You can wax your guitar's finish and hardware with something like a good carnauba paste wax or Meguiar's Cleaner Wax (burgundy bottle at Walmart). This helps protect both your finish and your hardware from corrosion and damage, and it even shrugs off light pick wear. Remember that guitar finishes are generally just repurposed automotive paint. Nothing special about them, and that includes nitrocellulose finishes on Gibsons.

Once you've got the strings back on your guitar and you get them tuned up to pitch, you'll find that you can remove the post it notes about as easily as they went in. You'll still need to do a bit of retuning, but nothing very significant. Remember to unscrew each of the fine tuners to about 2/3rds of its overall travel. You may have some strings going sharp when you first cinch down the lock nut (thus the remaining 1/3rd of travel), but after that, the majority of your slight retunings will be for strings that have gone slightly flat (string stretch, etc.). Be sure to stretch each of your strings (there are YouTube vids that explain this) once they're on.
#5
Thanks for your post. I think I'll use Naptha and mineral oil.
#7
I use a damp rag to clean, dry rag to dry, lemon oil & #0000 steel wool on the rosewood, and also polish about once a year. I hit the lemon oil and steel wool on the rosewood in the direction of the grain and polish the frets with it, as well. Let sit 5-10 mins and wipe clean. As far as polishes, I currently have the 3 bottle Planet Waves kit that does well. Used to use Virtuoso polish and it did well, too. After a couple of polishes, I found the bodies tended to stay much cleaner.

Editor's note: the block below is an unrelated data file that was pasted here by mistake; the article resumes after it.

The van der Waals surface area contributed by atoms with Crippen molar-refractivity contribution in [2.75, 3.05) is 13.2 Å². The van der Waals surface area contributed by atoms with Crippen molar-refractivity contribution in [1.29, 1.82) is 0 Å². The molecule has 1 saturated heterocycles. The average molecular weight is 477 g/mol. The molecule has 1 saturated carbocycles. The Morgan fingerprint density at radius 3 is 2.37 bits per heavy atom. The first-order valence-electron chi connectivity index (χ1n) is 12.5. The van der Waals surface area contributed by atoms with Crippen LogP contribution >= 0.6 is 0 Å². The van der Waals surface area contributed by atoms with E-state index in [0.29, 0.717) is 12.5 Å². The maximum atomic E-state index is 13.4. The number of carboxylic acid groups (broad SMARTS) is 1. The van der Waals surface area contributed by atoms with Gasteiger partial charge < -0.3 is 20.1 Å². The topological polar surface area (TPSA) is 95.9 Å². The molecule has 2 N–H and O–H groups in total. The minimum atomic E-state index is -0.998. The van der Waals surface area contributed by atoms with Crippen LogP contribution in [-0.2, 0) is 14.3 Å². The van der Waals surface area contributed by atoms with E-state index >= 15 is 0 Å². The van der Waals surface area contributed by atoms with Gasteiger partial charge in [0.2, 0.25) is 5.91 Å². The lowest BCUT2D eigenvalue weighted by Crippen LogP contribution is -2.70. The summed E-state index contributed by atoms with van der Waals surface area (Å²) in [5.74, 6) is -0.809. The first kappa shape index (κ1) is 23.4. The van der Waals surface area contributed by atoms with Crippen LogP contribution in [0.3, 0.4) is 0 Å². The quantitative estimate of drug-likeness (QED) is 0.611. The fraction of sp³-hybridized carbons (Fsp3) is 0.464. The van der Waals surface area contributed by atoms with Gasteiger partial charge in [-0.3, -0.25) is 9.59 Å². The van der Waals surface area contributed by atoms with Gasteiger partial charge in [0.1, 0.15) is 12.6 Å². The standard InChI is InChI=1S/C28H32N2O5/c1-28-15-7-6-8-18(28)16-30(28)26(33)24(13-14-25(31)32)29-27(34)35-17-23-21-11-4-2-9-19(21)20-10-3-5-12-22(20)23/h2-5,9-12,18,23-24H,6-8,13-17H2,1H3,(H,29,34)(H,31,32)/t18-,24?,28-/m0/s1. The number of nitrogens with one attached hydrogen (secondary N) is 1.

#8
Quote by perilio
If you want something more fancier, dunlop has some pretty great cleaning kit products.
http://www.jimdunlop.com/product/body-and-fingerboard-cleaning-kit.


Dunlop fretboard oil is mostly mineral oil.
Dunlop Carnauba cream is carnauba wax.
Dunlop polish, however has about 5% silicone in it, and while I don't have issues with it at all, you should know that it can interfere with repairs that require refinishing.
#9
Ok well, the job is done. I used lighter fluid, gave it a good scrubbing, wiped off the residue. Then mineral oil, applied a small amount, let it sit there about 1-2 minutes, then wiped everything off. It was weird. Just when I thought I had wiped off all the mineral oil, a few minutes later there were more. Almost like the wood was "spitting" mineral oil. I did this a few times until it stopped. Maybe I put a little too much? I don't know.

I put the new strings on then I tried to tune them. It was a pain. They kept detuning themselves. I did a little bit of string stretching, then I tried tuning them again. It was a bit better but the strings are almost impossible to tune perfectly. Is this normal for a new set of strings? Anyway, I locked the nut for today and played a little. I'll try retuning it tomorrow.